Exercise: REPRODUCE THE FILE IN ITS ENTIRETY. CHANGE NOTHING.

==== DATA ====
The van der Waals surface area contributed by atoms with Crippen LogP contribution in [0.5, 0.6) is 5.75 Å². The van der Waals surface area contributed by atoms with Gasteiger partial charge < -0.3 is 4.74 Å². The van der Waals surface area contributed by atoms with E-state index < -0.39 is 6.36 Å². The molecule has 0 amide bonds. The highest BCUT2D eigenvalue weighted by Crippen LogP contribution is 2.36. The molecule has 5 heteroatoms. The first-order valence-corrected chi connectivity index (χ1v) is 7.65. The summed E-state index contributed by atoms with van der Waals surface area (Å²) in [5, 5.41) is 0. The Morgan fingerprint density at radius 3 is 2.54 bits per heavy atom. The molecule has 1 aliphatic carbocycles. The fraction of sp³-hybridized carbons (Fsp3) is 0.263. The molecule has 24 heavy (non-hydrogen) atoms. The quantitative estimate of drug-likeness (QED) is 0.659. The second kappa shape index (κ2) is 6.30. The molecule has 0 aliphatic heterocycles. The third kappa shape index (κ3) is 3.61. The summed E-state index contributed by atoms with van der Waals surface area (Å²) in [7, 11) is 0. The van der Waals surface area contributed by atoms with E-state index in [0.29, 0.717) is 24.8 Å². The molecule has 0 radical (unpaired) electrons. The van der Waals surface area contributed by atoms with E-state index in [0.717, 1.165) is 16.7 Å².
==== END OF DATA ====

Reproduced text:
The van der Waals surface area contributed by atoms with Crippen LogP contribution in [0.5, 0.6) is 5.75 Å². The van der Waals surface area contributed by atoms with Gasteiger partial charge < -0.3 is 4.74 Å². The van der Waals surface area contributed by atoms with E-state index < -0.39 is 6.36 Å². The molecule has 0 amide bonds. The highest BCUT2D eigenvalue weighted by Crippen LogP contribution is 2.36. The molecule has 5 heteroatoms. The first-order valence-corrected chi connectivity index (χ1v) is 7.65. The summed E-state index contributed by atoms with van der Waals surface area (Å²) in [5, 5.41) is 0. The Morgan fingerprint density at radius 3 is 2.54 bits per heavy atom. The molecule has 1 aliphatic carbocycles. The fraction of sp³-hybridized carbons (Fsp3) is 0.263. The molecule has 24 heavy (non-hydrogen) atoms. The quantitative estimate of drug-likeness (QED) is 0.659. The second kappa shape index (κ2) is 6.30. The molecule has 0 aliphatic heterocycles. The third kappa shape index (κ3) is 3.61. The summed E-state index contributed by atoms with van der Waals surface area (Å²) in [7, 11) is 0. The van der Waals surface area contributed by atoms with E-state index in [0.29, 0.717) is 24.8 Å². The molecule has 0 radical (unpaired) electrons. The van der Waals surface area contributed by atoms with E-state index in [0.717, 1.165) is 16.7 Å².